A new study has found that the top 10 U.S. banks are the only ones that can file for a class action lawsuit for mortgage debtors’ losses under a federal law known as the Consumer Financial Protection Bureau.
The law, known as Dodd-Frank, aims to help people make their payments on their mortgages.
The banks that can go to court in a class-action lawsuit are the ones that hold the highest exposure to the mortgages they backed.
The study, from the University of Michigan’s Center for Business and Economic Research, found that all but four of the top five U.A. group’s top 10 mortgage companies are permitted to file for class-wide relief in the form of an order of protection against future lawsuits.
The four banks that are not allowed to file class-specific relief are Bank of America Corp., Citigroup Inc., Wells Fargo & Co. and JPMorgan Chase & Co., according to the study.
The five other top 10 banks are Morgan Stanley, Bank of New York Mellon, Wells Fargo and Bank of Ameritrade.
The report comes as banks across the country continue to face mounting consumer debt.
The number of people who owe more than $100,000 more than they can pay is at a record high, according to data from the Consumer Federation of America.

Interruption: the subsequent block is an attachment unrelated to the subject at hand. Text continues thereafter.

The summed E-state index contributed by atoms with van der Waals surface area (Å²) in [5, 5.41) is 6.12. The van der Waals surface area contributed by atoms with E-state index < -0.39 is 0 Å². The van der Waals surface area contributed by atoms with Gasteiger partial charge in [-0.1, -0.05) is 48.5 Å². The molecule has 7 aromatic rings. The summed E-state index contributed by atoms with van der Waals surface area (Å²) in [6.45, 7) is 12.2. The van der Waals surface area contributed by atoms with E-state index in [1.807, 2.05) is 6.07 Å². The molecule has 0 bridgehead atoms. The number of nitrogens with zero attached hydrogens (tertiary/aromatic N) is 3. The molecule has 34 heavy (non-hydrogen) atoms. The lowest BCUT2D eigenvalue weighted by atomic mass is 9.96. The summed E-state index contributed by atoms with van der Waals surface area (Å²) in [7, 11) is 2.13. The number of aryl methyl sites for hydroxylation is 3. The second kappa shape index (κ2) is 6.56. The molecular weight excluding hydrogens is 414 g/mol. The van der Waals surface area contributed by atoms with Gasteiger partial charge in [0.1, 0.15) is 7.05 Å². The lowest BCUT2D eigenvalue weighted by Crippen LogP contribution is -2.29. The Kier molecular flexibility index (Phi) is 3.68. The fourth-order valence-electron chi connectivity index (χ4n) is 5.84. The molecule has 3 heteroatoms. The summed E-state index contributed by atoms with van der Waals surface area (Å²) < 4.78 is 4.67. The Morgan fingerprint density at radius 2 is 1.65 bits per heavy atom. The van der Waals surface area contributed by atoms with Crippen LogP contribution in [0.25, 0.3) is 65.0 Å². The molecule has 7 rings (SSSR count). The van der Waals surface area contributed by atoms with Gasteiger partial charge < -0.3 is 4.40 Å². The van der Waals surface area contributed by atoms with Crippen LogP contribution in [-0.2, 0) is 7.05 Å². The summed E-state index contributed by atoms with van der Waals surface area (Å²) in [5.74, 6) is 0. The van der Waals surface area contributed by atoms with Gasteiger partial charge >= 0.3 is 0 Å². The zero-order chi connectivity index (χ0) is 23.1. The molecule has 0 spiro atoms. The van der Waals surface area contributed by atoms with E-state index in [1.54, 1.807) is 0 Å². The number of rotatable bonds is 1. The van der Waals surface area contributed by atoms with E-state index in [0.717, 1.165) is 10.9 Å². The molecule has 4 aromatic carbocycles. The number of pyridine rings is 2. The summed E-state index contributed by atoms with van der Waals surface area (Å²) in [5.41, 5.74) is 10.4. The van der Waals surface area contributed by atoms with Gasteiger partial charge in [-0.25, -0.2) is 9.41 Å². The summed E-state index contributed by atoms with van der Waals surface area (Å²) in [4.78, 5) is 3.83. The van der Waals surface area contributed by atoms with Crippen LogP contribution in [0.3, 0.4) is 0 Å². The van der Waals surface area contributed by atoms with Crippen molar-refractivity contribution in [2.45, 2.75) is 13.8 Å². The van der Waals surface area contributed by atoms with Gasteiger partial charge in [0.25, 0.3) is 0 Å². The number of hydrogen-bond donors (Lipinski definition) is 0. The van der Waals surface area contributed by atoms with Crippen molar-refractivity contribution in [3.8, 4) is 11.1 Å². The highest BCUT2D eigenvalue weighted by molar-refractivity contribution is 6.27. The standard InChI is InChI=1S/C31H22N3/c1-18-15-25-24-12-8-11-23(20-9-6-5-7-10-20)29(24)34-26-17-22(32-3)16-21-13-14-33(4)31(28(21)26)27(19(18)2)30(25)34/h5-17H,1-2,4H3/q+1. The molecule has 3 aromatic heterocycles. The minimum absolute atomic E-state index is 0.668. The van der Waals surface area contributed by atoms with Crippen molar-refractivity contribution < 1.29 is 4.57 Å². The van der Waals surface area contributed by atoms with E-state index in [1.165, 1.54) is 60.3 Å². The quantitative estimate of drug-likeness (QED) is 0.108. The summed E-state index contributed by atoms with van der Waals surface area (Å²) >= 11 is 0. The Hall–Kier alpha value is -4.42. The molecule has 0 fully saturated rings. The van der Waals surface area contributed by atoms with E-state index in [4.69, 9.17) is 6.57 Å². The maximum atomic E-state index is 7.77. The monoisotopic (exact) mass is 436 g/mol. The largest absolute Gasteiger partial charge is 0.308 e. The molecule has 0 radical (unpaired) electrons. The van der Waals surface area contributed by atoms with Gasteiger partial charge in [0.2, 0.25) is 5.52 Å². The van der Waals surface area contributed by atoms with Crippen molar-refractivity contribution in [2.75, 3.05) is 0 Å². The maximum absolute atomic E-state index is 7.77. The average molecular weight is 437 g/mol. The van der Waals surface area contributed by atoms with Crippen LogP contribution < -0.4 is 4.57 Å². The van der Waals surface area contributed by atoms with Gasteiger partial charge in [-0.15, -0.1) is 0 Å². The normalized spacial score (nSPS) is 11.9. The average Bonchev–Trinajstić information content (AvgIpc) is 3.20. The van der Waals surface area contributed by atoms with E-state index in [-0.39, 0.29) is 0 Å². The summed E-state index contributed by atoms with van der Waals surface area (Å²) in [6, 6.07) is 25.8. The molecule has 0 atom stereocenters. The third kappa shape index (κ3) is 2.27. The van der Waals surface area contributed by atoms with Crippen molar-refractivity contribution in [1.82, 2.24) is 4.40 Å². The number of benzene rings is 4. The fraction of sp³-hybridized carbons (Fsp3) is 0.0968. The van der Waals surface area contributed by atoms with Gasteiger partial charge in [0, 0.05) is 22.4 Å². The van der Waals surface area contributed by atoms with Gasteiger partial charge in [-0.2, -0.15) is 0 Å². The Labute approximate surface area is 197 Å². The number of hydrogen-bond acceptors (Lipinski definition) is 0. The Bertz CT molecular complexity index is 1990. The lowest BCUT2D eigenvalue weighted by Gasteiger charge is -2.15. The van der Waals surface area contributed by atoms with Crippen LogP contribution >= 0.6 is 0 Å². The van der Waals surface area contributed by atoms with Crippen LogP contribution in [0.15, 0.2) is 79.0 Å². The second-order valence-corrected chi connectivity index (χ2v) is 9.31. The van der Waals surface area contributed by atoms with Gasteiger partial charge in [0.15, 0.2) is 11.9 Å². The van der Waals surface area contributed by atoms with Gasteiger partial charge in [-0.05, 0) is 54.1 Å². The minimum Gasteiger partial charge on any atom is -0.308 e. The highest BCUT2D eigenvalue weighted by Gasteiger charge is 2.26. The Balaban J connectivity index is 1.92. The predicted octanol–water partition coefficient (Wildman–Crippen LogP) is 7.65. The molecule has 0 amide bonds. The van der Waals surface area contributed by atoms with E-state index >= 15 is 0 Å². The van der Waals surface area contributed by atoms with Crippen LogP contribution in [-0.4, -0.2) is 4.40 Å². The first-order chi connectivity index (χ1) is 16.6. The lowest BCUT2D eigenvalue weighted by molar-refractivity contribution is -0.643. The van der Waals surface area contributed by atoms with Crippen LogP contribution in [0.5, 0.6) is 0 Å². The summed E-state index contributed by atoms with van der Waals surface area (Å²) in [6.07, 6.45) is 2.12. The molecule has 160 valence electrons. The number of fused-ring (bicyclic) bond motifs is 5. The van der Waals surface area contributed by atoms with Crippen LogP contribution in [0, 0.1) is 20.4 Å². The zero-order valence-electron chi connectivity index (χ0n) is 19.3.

That number is expected to grow to more than 7.5 million by 2020.
More than two-thirds of Americans who took out a home equity loan in the first quarter of this year were in arrears on their payments, the government reported.
And the average debt-to-income ratio among borrowers in the U. S. has increased from 57 percent in the fourth quarter of 2016 to 61 percent in March.
“The fact that the banks have the legal authority to pursue these lawsuits is really an extraordinary and welcome development,” said Sarah Binder, president and CEO of Consumers Union, a consumer advocacy group.
The banks that were the most likely to file in court in the most recent quarter included Bank of Americans, Bank National Association, Citigroup, Wells, JPMorgan and the UBS Group AG, according the study published Thursday by the Center for Public Integrity.